Today I found out (via a facebook status update) that a friend of mine had been mugged in London. Apparently, they roughed him up a bit, broke his glasses and took off with his bike and money. He is thankfully ok, just a little shaken up. As I chatted with him a little, I couldn’t help but remember the time, many years ago, when I was mugged and the effect it had on me for many years following.

I was a college student in Cincinnati, and I was on my way to a bar in the downtown area around 11pm on a Sunday night. The bar I was going to was a gay bar called The Metro. The whole trip down was a bit furtive, as I was not yet out at the time. I parked my car in the area and was walking toward the street where the bar was located when I noticed a group of about six or seven young men (all in their late teens) walking towards me on the same side of the street. For whatever reason, I had a sense of impending danger. I briefly considered crossing the street to avoid them, but I was too close by this point and didn’t want to arouse any suspicion. I walked past them, and just as I was about to breathe a sigh of relief, WHAM! I got hit on the side of my head with a metal rod. I stumbled up and started to run, when I got hit again, this time in the shins, and knocked to the ground. I stumbled up and managed to run away after a few more hits, and was bleeding and disoriented. I made my way towards the bar, where I noticed a police officer out front. I stumbled over to him and told him I had just been mugged, and he asked me where. I pointed back the way I had come and he looked at me (with blood running down the side of my face) and looked at the bar that I was heading to and said “Well, it is too late to do anything now.” (It didn’t occur to me at the time, but his inaction was probably the result of homophobia.)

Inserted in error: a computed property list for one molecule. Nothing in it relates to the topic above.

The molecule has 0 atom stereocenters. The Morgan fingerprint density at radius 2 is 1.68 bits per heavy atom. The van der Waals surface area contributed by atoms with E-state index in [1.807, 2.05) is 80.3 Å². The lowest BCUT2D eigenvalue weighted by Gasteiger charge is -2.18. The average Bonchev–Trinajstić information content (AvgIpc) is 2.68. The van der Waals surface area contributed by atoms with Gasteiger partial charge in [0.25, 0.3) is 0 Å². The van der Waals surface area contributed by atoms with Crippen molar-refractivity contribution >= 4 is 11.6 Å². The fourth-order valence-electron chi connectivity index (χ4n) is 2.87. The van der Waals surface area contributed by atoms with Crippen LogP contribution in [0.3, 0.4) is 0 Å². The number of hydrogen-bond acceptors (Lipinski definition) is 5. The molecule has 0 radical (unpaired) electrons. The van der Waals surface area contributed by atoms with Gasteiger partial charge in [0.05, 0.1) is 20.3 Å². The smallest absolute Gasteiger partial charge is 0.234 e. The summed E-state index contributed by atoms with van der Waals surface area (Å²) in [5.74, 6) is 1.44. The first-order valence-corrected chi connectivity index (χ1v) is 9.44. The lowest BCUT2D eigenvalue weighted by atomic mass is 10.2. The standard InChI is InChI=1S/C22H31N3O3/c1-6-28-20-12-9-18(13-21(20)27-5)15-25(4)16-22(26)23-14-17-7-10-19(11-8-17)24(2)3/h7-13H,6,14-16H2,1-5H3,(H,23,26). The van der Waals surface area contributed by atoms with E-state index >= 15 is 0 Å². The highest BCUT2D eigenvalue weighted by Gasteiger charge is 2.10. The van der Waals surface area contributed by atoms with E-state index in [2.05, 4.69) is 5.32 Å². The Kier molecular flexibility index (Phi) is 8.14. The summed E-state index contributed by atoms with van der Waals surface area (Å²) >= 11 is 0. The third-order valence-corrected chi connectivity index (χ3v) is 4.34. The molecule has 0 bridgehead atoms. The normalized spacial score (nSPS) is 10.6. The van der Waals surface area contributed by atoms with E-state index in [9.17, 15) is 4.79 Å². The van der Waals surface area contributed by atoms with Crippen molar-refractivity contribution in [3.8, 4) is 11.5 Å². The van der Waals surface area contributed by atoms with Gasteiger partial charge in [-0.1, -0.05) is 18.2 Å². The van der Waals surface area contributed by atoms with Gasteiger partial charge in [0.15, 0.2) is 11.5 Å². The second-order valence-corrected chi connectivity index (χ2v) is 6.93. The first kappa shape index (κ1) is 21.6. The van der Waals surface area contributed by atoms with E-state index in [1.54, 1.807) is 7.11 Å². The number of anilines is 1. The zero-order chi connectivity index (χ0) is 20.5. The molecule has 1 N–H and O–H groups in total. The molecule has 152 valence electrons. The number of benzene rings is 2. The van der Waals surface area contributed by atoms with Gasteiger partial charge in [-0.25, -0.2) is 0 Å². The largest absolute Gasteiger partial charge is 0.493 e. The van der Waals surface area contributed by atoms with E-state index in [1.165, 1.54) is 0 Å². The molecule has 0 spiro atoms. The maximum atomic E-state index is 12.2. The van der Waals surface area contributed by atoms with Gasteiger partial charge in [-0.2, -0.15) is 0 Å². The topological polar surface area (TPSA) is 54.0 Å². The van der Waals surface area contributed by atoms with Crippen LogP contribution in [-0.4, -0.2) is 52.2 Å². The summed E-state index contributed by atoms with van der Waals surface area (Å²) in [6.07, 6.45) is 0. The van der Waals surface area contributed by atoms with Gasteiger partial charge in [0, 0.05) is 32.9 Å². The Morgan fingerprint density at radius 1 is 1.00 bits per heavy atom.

I fortunately got some help at the bar and was taken to a nearby hospital, where they cleaned me up and determined that my eardrum had been perforated. They asked me if I had filed a police report and I told them no. They insisted this was necessary and called the police. And damn if it wasn’t the same exact cop who showed up, the one who refused to help me on the street. He said he thought I was kidding him before about being attacked. Right, the blood streaming down my face was totally made up too, I thought.

The mugging itself really wasn’t that big a deal. After all, I was relatively unharmed, they had taken my wallet but it only had 20 bucks and my driver’s license in it. I had a few scratches and cuts, but physically it really could have been much worse.  I didn’t realize it at the time, but the worst part of the mugging was the freedom it was to rob me of over the next few years. For several months after the mugging, I avoided going out at night alone. Whereas before I was blissfully unaware of danger and walked where I wanted, after the mugging I stayed inside. If I had to go anywhere, I would call friends to see if they would go with me. And daytime or nighttime, for a very long time I couldn’t stand the sound of footsteps behind me at all. If I sensed there was anyone behind me, I would stop and wait for them to pass. I was paralyzed with fear of being attacked.

Over the years, these fears went away. First, the going out alone became easier and easier. Then, little by little, I stopped caring if people were walking behind me. But it really took a long time, and a lot of effort. I would say the effects of that attack lasted about ten years. And while I feel really free in the present and not constrained, every so often, late at night, on a semi-deserted street I get a chill and remember what happened, and pick up my pace.

My friend’s attack is quite new, having just happened a few hours ago. I dearly hope he is somehow able to avoid the post attack trauma I went through, or that he knows to seek help if he should have these feelings. We fortunately live in a different time and place then when I was attacked, with greater counseling and treatment resources available.